1

votes

What evidence is there that Extra Light Olive Oil is 'adulterated' or oxidized.

Answered on August 19, 2014
Created April 08, 2011 at 4:45 PM

I've heard it claimed that Extra Light Olive Oil is heavily oxidized and is bad for you. I've seen absolutely no evidence for this. The only claim to this effect is that ELOO is a highly processed oil. Fine, but this is not evidence that the finished product is oxidized or contains trans fat or is adulterated. I would like to know if anyone has any actual evidence that ELOO is oxidized or adulterated. This study (http://www.ncbi.nlm.nih.gov/pubmed/19195840) at least seems to suggest that it is protective against the oxidation of fish oil.

Also, along the same lines, what evidence exists that high oleic varieties of safflower and sunflower oils are adulterated? They are mostly omega-9 monounsaturated oils. I don't really care how intensive the refining process is. I just want to know if there is any real evidence that the finished product contains trans fat or high levels of oxidized oils, or is adulterated.

E7be2ce38158357f5dacae07b43d1b29

on April 10, 2011
at 04:34 AM

I've seen downvotes here over some very benign things, when the reality is that we're all just making this up as we go along. There hasn't been enough research and there are too many variables to make any research definitive, so people vote here on ideology or just what has worked for them alone.

47a42b6be94caf700fce9509e38bb6a4

(9647)

on April 09, 2011
at 11:27 PM

Indeed, the downvote is a mystery. I think this is a good answer.

8f4ff12a53a98f3b5814cfe242de0daa

(1075)

on April 09, 2011
at 03:08 PM

Probably because you had an answer instead of saying "just use beef tallow".

0242b468fe1c97997749db416c92e7ed

(4528)

on April 09, 2011
at 01:17 PM

Downvotes? Really?

5e36f73c3f95eb4ea13a009f4936449f

(8280)

on April 08, 2011
at 11:58 PM

I would add that what's they're saying on Wikipedia isn't necessarily what you're really getting. Found this link when I was searching for more info on ELOO. Very informative, very disappointing what people will do for a buck... http://www.antoniocelentano.com/Antonio-Celentano-Extra-Virgin-Olive-Oil-Fraud-Resources.htm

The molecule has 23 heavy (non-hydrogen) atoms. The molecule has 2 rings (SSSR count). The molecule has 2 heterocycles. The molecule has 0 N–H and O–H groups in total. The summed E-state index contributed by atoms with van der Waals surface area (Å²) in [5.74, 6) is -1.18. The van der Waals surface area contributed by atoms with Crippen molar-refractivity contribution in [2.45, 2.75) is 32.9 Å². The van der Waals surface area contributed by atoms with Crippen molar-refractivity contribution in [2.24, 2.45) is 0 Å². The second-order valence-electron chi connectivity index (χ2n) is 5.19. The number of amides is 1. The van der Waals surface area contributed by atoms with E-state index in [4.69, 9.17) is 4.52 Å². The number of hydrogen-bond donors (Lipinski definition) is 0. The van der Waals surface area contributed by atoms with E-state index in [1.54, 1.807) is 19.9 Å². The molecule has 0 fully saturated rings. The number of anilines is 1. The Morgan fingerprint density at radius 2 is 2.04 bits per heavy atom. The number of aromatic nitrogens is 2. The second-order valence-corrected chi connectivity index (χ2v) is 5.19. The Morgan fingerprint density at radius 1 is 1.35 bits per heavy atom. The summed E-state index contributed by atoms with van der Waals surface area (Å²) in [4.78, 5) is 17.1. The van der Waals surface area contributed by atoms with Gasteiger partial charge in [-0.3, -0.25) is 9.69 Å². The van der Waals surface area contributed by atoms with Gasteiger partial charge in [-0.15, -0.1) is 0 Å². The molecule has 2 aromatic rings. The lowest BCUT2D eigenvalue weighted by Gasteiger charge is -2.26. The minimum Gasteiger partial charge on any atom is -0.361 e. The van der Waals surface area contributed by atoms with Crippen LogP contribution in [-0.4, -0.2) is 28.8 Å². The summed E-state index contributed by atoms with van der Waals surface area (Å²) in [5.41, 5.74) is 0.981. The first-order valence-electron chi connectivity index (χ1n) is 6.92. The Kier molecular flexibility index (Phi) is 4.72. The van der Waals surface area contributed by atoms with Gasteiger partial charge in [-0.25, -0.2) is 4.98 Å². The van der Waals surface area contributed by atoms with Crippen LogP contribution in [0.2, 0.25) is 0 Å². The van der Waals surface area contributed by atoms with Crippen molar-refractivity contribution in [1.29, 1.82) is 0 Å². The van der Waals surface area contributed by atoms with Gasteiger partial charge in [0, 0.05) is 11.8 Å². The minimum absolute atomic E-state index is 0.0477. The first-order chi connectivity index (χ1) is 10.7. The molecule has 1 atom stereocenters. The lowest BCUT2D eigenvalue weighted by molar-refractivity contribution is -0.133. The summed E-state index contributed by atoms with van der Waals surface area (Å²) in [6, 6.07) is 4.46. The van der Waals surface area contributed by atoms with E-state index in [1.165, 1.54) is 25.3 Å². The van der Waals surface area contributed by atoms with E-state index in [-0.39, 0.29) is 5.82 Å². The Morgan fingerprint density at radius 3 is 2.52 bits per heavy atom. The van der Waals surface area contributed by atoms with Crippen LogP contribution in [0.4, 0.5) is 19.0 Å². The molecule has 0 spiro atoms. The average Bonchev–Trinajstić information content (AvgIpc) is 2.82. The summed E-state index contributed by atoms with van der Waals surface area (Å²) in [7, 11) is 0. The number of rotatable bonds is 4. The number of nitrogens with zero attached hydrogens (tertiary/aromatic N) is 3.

07ca188c8dac3a17f629dd87198d2098

(7970)

on April 08, 2011
at 05:30 PM

Interested to hear how this gets answered, as I can't stand homemade mayo with EVOO and have switched to its less-paleo-approved ELOO.

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4 Answers

2
0242b468fe1c97997749db416c92e7ed

(4528)

on April 08, 2011
at 07:34 PM

I haven't come across much information about the properties of ELOO as compared to EVOO, but I'm fairly sure it's just filtered to a greater degree, to give it its more neutral taste.

As to the second part of your question, according to lipid biochemistry expert Mary Enig, Sunflower and Safflower oils are both high in omega 6, which are notoriously unstable and easily turned rancid.

From Mary Enig's "The Skinny on Fats" article:

Safflower, Corn, Sunflower, Soybean and Cottonseed Oils all contain over 50% omega-6 and, except for soybean oil, only minimal amounts of omega-3. Safflower oil contains almost 80% omega-6. Researchers are just beginning to discover the dangers of excess omega-6 oils in the diet, whether rancid or not. Use of these oils should be strictly limited. They should never be consumed after they have been heated, as in cooking, frying or baking.

However, (and perhaps this is the high omega-9 monounsaturated oil you were referring to in your question) she goes on to say:

High oleic safflower and sunflower oils, produced from hybrid plants, have a composition similar to olive oil, namely, high amounts of oleic acid and only small amounts of polyunsaturated fatty acids and, thus, are more stable than traditional varieties. However, it is difficult to find truly cold-pressed versions of these oils.